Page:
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The Effects of Footwear Longitudinal Bending Stiffness on the Energetics and Biomechanics of Uphill Running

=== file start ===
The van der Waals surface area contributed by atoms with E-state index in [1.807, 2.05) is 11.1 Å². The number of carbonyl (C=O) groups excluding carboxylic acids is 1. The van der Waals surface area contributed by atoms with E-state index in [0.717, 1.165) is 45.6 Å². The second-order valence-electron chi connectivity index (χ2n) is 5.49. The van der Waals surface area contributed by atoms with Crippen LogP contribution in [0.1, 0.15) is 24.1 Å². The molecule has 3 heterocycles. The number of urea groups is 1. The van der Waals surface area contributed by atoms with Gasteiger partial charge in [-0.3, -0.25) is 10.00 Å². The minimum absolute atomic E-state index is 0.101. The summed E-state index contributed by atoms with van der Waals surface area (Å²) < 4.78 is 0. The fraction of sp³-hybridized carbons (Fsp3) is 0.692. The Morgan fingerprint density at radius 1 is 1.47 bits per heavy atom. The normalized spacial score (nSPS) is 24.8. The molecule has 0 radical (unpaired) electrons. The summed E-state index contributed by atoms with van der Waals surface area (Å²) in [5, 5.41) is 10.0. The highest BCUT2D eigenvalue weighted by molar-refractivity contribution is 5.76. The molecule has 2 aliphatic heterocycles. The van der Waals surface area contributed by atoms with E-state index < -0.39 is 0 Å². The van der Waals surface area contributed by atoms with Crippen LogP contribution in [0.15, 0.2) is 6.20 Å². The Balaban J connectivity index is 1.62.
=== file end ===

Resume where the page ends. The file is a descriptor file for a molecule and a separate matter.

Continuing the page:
There has been a prevalence of long-distance running footwear incorporating carbon-fiber plates within their midsoles, effectively increasing their longitudinal bending stiffness (LBS). This modification of modern racing footwear has occurred concurrently with large improvements in running times (Bermon et al., 2021), putting into question how these footwear components affect performance (Muniz-Pardos et al., 2021). The current literature has investigated this at level running, but with the increasing popularity of trail running, it is of interest to investigate whether the benefits found during level running translate to graded running. Therefore, the overall aim of this study was to investigate the effects of increased footwear midsole longitudinal bending stiffness (i.e. carbon-fiber plates) on running energetics and biomechanics at various inclines. The effects of high LBS (Nike Vaporfly 4% with midsole intact) and low LBS (Nike Vaporfly 4% with mediolateral cuts made at the forefoot of the midsole through the carbon-fiber plate) footwear conditions were compared for running at 0°, 6°, and 12° inclines. Running energetics and biomechanics data were quantified by measuring metabolic rate and lower leg joint mechanics (from motion capture and ground reaction force measurements). Results from this study suggest that increasing longitudinal bending stiffness within the footwear midsoles has limited influence on running energetics (small non-significant improvements of metabolic power at all inclines), but has considerable effects on the biomechanics of the ankle and MTP joints. However, the most important between shoe differences were independent of grade, suggesting that the benefits of modern racing shoe observed for level running can be expected to translate to steep uphill running. Nevertheless, it should be noted that this study was only able to collect and use data for analysis from a limited number of participants (n=7), and therefore is underpowered, so there may be significant differences that go undetected